This is part of the larger Online Affairs website which provides free articles for members of the public impacted by internet infidelity, as well as therapists working with those who have experienced, or are experiencing, online affairs.
Working in collaboration with The Open University, Tavistock Relationships presents a number of short articles on the subject of online affairs. Here we answer questions as to what consitutes an online affair and also suggest possible solutions to help if yourself in such a situation. It is broken down into the following questions:
Research suggests most Facebook users have previous romantic or sexual partners as friends on the site. However, research also suggests that messaging or ‘friending’ an ex-partner on Facebook is defined by some people as cheating – but is it?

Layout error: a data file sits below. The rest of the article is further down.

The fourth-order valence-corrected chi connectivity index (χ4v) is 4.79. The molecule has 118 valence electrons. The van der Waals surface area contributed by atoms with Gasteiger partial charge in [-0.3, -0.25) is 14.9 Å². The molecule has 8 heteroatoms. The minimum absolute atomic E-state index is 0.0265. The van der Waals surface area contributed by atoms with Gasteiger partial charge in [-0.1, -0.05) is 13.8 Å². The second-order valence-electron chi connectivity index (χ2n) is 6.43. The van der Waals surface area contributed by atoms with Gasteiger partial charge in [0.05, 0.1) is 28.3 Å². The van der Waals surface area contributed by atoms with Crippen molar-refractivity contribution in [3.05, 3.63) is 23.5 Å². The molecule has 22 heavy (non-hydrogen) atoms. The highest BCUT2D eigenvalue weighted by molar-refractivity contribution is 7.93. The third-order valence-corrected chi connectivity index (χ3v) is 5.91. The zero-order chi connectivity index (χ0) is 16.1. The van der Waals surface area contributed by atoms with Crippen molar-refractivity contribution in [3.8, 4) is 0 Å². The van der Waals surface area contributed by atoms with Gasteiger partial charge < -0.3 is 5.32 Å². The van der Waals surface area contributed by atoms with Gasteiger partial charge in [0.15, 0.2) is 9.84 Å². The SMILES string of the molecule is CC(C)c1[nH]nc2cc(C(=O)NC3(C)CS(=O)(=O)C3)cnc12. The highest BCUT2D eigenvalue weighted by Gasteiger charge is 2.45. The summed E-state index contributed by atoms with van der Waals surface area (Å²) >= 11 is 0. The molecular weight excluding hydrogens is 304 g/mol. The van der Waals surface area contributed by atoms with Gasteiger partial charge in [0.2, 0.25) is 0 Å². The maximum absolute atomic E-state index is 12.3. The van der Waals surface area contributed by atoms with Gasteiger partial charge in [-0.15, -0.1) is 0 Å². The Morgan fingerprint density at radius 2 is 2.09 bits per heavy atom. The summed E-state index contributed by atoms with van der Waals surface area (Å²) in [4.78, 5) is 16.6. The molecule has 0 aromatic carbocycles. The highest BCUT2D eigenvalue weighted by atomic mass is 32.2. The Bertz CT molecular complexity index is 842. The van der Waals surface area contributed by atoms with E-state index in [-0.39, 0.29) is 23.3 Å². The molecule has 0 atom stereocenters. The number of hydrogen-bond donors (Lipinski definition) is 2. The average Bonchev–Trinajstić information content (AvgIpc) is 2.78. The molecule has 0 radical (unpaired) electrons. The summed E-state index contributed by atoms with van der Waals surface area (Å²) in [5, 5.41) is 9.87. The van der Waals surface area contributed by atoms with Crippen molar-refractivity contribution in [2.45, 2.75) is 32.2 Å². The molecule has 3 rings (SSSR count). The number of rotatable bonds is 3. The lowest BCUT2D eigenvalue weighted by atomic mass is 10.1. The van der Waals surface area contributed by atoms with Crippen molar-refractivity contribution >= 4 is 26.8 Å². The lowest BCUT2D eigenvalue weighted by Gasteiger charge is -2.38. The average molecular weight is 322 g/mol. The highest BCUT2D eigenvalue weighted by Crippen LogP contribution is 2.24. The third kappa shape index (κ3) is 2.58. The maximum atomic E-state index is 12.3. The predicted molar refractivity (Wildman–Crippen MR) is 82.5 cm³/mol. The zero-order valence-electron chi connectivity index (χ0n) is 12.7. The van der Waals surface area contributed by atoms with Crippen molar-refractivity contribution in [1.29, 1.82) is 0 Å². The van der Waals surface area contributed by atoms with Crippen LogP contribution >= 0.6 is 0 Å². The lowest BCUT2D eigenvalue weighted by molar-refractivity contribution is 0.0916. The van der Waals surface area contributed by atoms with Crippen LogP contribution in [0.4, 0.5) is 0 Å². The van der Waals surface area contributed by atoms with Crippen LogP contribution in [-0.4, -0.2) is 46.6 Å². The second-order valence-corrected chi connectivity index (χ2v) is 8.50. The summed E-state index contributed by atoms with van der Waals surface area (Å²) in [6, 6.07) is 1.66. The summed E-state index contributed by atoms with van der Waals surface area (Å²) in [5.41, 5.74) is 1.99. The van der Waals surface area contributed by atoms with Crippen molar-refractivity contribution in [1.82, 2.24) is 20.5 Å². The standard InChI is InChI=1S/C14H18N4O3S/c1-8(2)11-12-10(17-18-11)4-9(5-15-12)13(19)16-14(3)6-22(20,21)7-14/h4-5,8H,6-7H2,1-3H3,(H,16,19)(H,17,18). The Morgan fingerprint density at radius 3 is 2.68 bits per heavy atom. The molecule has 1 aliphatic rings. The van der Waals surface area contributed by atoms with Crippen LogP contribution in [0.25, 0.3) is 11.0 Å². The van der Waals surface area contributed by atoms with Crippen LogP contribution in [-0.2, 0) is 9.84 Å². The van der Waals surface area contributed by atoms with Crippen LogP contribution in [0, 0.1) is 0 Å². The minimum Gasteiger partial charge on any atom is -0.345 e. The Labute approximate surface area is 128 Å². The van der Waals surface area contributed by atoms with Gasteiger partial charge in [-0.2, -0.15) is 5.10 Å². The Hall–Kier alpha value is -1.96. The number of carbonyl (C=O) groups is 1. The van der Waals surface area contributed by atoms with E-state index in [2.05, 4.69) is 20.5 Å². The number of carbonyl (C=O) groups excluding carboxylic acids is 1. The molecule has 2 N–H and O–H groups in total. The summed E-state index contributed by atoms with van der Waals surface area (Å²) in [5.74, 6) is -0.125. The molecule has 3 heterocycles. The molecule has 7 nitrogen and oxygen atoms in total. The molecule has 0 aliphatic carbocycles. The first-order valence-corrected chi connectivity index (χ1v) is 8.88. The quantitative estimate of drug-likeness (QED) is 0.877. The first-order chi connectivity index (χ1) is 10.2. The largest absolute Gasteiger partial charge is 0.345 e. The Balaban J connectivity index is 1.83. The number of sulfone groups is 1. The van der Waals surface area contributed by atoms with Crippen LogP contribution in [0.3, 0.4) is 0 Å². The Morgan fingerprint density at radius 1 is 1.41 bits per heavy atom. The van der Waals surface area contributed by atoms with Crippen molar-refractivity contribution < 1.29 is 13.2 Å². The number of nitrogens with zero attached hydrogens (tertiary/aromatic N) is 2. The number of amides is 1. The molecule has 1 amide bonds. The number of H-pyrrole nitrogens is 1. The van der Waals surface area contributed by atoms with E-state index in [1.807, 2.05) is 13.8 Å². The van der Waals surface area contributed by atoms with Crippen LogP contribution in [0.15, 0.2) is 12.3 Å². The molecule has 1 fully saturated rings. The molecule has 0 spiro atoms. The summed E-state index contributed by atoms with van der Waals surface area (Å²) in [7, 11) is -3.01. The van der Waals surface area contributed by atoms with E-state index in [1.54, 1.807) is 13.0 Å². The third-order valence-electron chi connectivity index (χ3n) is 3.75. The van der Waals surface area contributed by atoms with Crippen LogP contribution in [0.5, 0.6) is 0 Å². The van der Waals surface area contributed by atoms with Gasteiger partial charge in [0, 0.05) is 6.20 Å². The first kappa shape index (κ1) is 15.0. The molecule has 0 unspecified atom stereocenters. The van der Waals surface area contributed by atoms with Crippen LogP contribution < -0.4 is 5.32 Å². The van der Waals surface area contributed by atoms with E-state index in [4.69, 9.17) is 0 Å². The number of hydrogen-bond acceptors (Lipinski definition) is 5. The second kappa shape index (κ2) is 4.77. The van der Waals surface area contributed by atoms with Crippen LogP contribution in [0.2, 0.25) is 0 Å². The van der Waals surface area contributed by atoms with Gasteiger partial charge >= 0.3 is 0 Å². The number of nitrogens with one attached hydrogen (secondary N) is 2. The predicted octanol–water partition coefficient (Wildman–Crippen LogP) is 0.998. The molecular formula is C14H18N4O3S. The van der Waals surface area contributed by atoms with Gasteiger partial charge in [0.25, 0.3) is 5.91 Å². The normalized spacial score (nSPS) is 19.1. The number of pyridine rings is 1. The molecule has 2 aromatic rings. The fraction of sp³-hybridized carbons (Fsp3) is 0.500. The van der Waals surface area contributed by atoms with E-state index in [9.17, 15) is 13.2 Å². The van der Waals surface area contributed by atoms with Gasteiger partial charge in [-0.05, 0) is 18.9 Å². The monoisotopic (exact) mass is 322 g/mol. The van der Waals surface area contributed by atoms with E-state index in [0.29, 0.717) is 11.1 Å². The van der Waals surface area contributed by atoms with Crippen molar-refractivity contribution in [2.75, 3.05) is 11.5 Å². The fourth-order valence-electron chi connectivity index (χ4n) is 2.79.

Whether Facebook friends are perceived as a threat to the relationship or not very much depends on the context and nature of these contacts.
Technology allows us to interact sexually with people online. Although this may seem different to in 'real life', there is reason to think that doing so carries similar emotional weight.
Even though porn's use is increasingly acceptable in Western cultures, studies have shown that using it is linked to lower sexual satisfaction, lower levels of attraction towards a partner and also cheating.
Defining what’s cheating and what isn’t, even offline, is a difficult task; it has different meanings depending on who you ask.
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